There are plenty of ways to customise how your post looks and behaves on the blog page. You're able to set a title, a cover image and a summary, as well as assigning tags to help users find related posts, and pin a post to the top of the blog.
Frustratingly, there is no option to schedule posts, unfortunately. Blog comments are supported by the Facebook comments system only, which can't be controlled or configured in any way. The blog has one advanced feature in its optional RSS support, but otherwise it's very much about the basics only, which, considering what most of the competition has to offer, is very disappointing.
Gator Website Builder's high-end eCommerce plan gives you an option to extend your site with a simple web store. You can use it to see physical goods, digital products, and/or services.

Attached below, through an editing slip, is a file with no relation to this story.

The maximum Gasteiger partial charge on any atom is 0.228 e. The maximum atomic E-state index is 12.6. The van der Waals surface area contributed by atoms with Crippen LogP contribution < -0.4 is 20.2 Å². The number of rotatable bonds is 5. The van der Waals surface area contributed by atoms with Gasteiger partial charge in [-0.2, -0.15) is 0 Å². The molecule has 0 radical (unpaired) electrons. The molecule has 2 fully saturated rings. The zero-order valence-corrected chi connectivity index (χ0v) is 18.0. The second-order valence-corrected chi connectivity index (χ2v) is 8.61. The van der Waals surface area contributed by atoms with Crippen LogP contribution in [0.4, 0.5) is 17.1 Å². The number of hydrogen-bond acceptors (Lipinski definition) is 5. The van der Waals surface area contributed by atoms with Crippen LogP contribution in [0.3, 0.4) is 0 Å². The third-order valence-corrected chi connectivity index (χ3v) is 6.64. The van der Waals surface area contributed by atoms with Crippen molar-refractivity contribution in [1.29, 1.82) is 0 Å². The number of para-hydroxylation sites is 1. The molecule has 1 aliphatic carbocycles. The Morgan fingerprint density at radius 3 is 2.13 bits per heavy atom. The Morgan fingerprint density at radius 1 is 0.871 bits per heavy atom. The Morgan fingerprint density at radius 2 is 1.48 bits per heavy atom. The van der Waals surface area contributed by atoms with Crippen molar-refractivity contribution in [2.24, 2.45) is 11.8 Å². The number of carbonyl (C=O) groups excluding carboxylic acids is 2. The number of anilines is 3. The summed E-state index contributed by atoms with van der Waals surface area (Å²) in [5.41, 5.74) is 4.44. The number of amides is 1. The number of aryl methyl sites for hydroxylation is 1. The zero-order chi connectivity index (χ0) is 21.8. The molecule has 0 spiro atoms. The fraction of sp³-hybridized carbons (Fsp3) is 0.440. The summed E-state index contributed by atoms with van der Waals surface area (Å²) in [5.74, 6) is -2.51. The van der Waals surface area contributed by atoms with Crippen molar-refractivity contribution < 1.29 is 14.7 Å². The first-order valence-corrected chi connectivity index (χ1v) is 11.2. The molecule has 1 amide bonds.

Depending on its file type, a digital product can be up to 4MB for images, 40MB for documents, 100MB for music, and 1GB for videos. You’re able to make the download time-limited, or set a maximum number of times a customer can download the same product from a single purchase (the latter is selected by default).
If you need to import a ready-made product catalog, Gator accepts various formats such as Ecwid, Excel, Google Sheets, and CSV. If your needs are more modest and you only have a few products to sell, you can input the data manually as well.
There is very little control over how products will be structured and displayed however. Your time will mostly be spent entering product details and configuring key store data (address, preferred currency, and so on).